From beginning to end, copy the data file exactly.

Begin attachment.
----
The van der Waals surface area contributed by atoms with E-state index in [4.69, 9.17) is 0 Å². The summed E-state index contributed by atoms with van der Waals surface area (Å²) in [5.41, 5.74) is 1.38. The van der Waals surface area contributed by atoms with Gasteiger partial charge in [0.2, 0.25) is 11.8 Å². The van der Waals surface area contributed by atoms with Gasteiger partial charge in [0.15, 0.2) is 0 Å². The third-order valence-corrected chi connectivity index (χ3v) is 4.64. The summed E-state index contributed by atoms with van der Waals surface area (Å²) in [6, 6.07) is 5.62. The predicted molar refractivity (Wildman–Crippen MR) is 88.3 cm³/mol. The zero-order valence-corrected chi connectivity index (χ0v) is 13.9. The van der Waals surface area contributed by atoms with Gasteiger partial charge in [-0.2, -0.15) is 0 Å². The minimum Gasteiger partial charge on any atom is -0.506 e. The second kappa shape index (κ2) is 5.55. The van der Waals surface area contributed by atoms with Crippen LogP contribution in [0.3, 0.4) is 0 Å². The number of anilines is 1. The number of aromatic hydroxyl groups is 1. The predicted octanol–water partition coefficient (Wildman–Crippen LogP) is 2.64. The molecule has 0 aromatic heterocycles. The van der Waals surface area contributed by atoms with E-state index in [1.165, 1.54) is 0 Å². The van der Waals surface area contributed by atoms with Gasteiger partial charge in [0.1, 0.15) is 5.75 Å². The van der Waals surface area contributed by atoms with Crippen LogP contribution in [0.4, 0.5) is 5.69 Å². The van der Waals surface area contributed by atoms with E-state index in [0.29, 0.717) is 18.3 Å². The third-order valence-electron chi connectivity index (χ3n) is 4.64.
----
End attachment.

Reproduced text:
The van der Waals surface area contributed by atoms with E-state index in [4.69, 9.17) is 0 Å². The summed E-state index contributed by atoms with van der Waals surface area (Å²) in [5.41, 5.74) is 1.38. The van der Waals surface area contributed by atoms with Gasteiger partial charge in [0.2, 0.25) is 11.8 Å². The van der Waals surface area contributed by atoms with Gasteiger partial charge in [0.15, 0.2) is 0 Å². The third-order valence-corrected chi connectivity index (χ3v) is 4.64. The summed E-state index contributed by atoms with van der Waals surface area (Å²) in [6, 6.07) is 5.62. The predicted molar refractivity (Wildman–Crippen MR) is 88.3 cm³/mol. The zero-order valence-corrected chi connectivity index (χ0v) is 13.9. The van der Waals surface area contributed by atoms with Gasteiger partial charge in [-0.2, -0.15) is 0 Å². The minimum Gasteiger partial charge on any atom is -0.506 e. The second kappa shape index (κ2) is 5.55. The van der Waals surface area contributed by atoms with Crippen LogP contribution in [0.3, 0.4) is 0 Å². The number of anilines is 1. The number of aromatic hydroxyl groups is 1. The predicted octanol–water partition coefficient (Wildman–Crippen LogP) is 2.64. The molecule has 0 aromatic heterocycles. The van der Waals surface area contributed by atoms with E-state index in [1.165, 1.54) is 0 Å². The van der Waals surface area contributed by atoms with Gasteiger partial charge in [0.1, 0.15) is 5.75 Å². The van der Waals surface area contributed by atoms with Crippen LogP contribution in [0.4, 0.5) is 5.69 Å². The van der Waals surface area contributed by atoms with E-state index in [0.29, 0.717) is 18.3 Å². The third-order valence-electron chi connectivity index (χ3n) is 4.64.